What’s one of the recent things you’ve created?
DS: I don’t only create music, I create a lot of things. I have a lot of creative ideas. I do a lot of writing. I do a lot of pitching for [television] show ideas. The last musical stuff that I’ve done is kind of ambient electronic, which has not been released because it’s not yet finished.
Will it get released sometime soon?
DS: I hope so, ‘cause I like it, it’s cool.
Previously you’ve commented in relation to girls and women being fierce, that there’s other ways to be fierce without being scantily clad; to you, what makes a woman fierce? When do you feel most fierce?
DS: A woman is fierce when she is brave—brave to be herself, brave to not be a conformist, brave to speak out for other people and other things. I somehow think that feminism may be being exploited in pop culture right now. I think these young women are getting the impression that feminism is dancing with your pants off; that like being a dancer for Beyoncé is the peak of being a feminist, it’s like, no! That’s cool but, it’s also very fierce to go to school in Afghanistan, you know what I’m saying?—that’s fucking badass!
I totally get you. A few years ago when talking of L7, you said it was more about raw emotion whereas your most recent music project, The Stellar Moments, was more about channelling other strengths and you felt there was more spirituality to it; how do you feel about L7 now you’re back together for this reunion?
DS: L7 are not creating any new material at the moment so it feels just like a very powerful entity taking the stage again. When the band broke up, I along with everyone else in the band, had an identity crisis. With the Stellar Moments stuff, there was a lot of introspection. It was a very humbling experience for L7 when we broke up. There I was on my own trying to make that band [Stellar Moments] happen. With L7 now reformed, it feels like a victory lap! The whole thing feels like our music has held up enough that people want to see us play again, that feels really good. It’s been very pleasurable performing our songs again. I see it on the faces of our audience that there is a relevancy in their lives, I can almost see them looking back at themselves 20 years ago; somehow our lyrics are still relevant in their current everyday lives.
Maybe that’s in part because of what you were talking about before, the same shit is still happening. People talk about how, oh things are getting so bad, it’s getting worse, but if you look back at history, for as long as there’s been people around, there has always been some kind of bad time or bad shit happening.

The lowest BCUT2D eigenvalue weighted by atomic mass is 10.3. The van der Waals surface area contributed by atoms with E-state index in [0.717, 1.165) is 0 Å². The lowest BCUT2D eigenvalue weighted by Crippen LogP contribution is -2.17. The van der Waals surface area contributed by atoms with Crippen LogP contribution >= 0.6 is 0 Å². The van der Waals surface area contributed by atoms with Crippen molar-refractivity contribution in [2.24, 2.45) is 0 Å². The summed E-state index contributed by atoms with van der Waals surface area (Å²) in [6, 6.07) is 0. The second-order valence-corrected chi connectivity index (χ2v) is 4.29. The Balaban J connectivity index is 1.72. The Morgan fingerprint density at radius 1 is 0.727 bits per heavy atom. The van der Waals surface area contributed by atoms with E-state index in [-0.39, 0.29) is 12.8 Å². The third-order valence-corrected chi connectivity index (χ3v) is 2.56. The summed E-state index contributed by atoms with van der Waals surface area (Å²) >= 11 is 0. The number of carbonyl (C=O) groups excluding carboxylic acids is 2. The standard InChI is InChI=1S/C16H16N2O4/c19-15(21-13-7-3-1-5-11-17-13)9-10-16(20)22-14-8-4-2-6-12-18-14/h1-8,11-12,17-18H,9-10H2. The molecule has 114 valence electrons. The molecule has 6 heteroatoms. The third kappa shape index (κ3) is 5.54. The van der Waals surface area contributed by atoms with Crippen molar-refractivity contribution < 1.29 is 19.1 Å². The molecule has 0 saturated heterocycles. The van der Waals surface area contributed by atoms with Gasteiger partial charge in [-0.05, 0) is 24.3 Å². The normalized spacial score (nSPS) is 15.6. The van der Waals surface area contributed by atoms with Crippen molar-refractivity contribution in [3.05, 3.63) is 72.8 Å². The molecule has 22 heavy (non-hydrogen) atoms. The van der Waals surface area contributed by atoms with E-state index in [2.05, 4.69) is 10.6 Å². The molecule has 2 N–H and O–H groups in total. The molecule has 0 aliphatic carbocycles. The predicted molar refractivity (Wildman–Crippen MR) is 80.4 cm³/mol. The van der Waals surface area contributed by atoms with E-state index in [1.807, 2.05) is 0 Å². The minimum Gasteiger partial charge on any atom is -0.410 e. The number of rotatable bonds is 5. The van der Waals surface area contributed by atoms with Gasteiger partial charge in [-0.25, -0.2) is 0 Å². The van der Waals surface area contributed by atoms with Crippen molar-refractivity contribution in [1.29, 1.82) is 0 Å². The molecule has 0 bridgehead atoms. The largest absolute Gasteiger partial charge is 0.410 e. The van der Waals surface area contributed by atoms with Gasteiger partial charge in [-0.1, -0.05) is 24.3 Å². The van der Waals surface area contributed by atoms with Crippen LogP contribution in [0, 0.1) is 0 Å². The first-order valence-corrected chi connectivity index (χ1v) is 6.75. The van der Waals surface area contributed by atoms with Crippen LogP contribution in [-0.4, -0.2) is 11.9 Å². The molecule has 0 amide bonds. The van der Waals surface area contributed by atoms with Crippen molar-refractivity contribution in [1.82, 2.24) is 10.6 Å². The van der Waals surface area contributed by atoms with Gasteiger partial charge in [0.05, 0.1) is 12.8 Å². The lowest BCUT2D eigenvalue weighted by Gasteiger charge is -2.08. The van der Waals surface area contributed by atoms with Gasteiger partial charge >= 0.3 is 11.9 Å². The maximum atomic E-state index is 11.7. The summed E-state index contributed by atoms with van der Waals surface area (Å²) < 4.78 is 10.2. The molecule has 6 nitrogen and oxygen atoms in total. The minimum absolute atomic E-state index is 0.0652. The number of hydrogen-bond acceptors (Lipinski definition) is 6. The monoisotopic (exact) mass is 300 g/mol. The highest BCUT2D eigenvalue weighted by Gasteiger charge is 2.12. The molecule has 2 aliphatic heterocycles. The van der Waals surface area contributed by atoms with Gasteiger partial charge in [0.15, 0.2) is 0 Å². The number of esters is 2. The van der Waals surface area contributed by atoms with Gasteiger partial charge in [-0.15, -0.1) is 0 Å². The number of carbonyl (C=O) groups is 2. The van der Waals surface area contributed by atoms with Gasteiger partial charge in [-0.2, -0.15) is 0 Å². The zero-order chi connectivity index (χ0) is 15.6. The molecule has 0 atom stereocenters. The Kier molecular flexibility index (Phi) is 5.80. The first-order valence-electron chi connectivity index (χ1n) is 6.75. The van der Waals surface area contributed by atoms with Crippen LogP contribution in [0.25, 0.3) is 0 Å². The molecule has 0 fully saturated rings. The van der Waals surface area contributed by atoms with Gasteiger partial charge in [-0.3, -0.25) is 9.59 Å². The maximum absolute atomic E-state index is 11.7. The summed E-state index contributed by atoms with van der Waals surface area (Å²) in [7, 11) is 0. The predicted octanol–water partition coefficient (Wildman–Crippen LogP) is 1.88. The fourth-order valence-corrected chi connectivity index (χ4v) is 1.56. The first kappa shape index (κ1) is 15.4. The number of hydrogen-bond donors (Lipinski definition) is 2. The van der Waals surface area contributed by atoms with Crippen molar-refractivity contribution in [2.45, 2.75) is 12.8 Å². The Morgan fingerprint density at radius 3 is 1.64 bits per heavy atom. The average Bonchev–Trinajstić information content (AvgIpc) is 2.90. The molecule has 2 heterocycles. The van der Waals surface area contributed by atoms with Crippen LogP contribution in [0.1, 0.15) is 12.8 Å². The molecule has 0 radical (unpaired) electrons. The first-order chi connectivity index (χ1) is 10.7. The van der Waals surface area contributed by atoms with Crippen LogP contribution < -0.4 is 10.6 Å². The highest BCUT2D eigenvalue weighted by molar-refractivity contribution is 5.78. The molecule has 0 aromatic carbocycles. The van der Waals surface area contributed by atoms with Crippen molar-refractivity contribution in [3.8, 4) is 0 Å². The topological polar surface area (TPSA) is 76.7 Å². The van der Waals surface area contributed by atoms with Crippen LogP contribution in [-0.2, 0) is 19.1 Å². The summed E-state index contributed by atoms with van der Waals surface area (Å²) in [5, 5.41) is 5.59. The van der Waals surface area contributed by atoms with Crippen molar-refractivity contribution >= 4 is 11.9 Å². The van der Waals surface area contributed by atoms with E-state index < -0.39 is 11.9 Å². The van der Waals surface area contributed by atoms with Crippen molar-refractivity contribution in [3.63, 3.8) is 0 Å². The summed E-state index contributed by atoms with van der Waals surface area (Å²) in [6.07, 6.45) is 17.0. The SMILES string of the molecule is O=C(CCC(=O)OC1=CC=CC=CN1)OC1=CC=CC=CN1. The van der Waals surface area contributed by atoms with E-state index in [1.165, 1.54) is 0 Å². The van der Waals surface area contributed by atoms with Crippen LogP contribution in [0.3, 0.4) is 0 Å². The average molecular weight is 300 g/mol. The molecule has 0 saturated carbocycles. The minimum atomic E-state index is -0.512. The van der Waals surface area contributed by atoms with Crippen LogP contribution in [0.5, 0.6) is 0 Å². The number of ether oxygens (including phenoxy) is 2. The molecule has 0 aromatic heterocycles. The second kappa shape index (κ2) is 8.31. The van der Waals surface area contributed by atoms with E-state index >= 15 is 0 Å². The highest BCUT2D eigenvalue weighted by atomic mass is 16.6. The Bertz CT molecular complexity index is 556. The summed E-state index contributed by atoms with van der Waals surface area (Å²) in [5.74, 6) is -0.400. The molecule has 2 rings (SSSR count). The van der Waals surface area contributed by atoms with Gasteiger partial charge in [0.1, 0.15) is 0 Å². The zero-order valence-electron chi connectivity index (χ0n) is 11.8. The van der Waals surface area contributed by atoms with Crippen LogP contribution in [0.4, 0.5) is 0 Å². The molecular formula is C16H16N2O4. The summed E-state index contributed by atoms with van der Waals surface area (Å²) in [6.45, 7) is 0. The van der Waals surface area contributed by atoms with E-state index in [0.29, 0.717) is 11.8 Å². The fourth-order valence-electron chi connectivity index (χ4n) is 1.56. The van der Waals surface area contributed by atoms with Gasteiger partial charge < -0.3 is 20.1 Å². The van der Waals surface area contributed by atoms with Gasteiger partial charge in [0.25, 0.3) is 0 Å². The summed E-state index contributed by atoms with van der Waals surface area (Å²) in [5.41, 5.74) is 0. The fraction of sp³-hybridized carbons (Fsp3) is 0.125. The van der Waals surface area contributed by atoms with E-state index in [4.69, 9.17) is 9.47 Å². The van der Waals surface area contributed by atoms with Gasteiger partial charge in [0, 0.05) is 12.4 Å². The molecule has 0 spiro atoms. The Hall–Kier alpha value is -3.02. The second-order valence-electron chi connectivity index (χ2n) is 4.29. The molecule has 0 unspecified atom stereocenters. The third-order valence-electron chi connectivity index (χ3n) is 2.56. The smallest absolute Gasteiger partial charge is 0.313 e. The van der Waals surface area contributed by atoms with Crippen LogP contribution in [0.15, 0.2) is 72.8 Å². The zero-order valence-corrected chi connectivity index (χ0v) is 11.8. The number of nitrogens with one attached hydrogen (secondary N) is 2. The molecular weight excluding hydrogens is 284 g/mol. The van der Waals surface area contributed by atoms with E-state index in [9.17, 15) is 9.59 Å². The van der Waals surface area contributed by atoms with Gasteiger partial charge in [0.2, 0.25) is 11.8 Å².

DS: Yeah, there’s still injustice going on. I think even though a lot of your songs have a youthful anthemic rebelliousness about them, I think as a person in middle age, you can still feel that youthful rebellion and anger—it’s still there, it’s still pissed off. We’re pissed off with smiles on our faces. There’s really horrible shit going on in the world now so it’s kind of this cathartic thing, every day there just seems to be this horrible tragedy going down. It’s nice to be able to get together with other people and just get cathartic for a bit.
When you were talking about the band’s break up a couple of decades ago, you said that you were reluctant to make the final announcement that L7 were disbanding because you’re a kind of superstitious person; what are some other things you’re superstitious about?
DS: I’m not going to tell you [laughs], they’re very personal. They lose their power if spoken about! A lot of show biz things… it’s not that I don’t step on cracks in the sidewalk or anything like that, it usually has to do with life preceding.
I totally understand ‘cause I have my own superstitions and feel the same way, that if I do talk about stuff they lose a little of their magic. It’s the same when you have great ideas or are being creative, sometimes when you share them and talk to people about them before they’re done it can lose a bit of that magic.
DS: Yeah! That’s right.
The last couple of years you’ve been digging through storage to find stuff for the L7: Pretend We’re Dead documentary, that’s coming out in September; going through everything must have been a real trip down memory lane, did anything you find spin you out?
DS: No. It’s weird ‘cause I’ve been doing this for a few years now, gathering up all of this shit… I’ve been watching all this footage and looking at photos and nothing has really jarred my memory. What I haven’t done though is read my diaries from that time, I’m sure if I read them there would be all kinds of memories in there. I would say, in watching a lot of the live footage that we had in our home movies, I was very impressed of us as a band. Looking at it objectively 20 years later, I really saw the individual contributions of each member of the band and saw our strengths individually, far more than I did 20 years ago. Before I used to see everyone’s weaknesses, including my own, but now I see our strengths. I was very critical of the band. Now I just think, wow! Whoa! I think we’re all pretty fucking good! That was super cool. It brought a higher appreciation for us. I think that’s just the nature of when you’re a younger person, you’re really hard on yourself. You either have that arrogance that you’re the greatest or that insecurity that you suck. Years later I can look at that project of L7 and it’s like, we were good, and have certainty about that.
What’s one of the most fun times you’ve had with L7?
DS: There’s so many! We even just have fun in present day at rehearsals laughing about shit. We’re all pretty funny people and can crack each other up, we riff very well with each other. That’s something we always had that brought us together, our humour, it’s just the little things that we can laugh about for hours.
See you in the pit!
*Images courtesy of L7’s site, FB & Donita’s IG; mixed media collage art by me.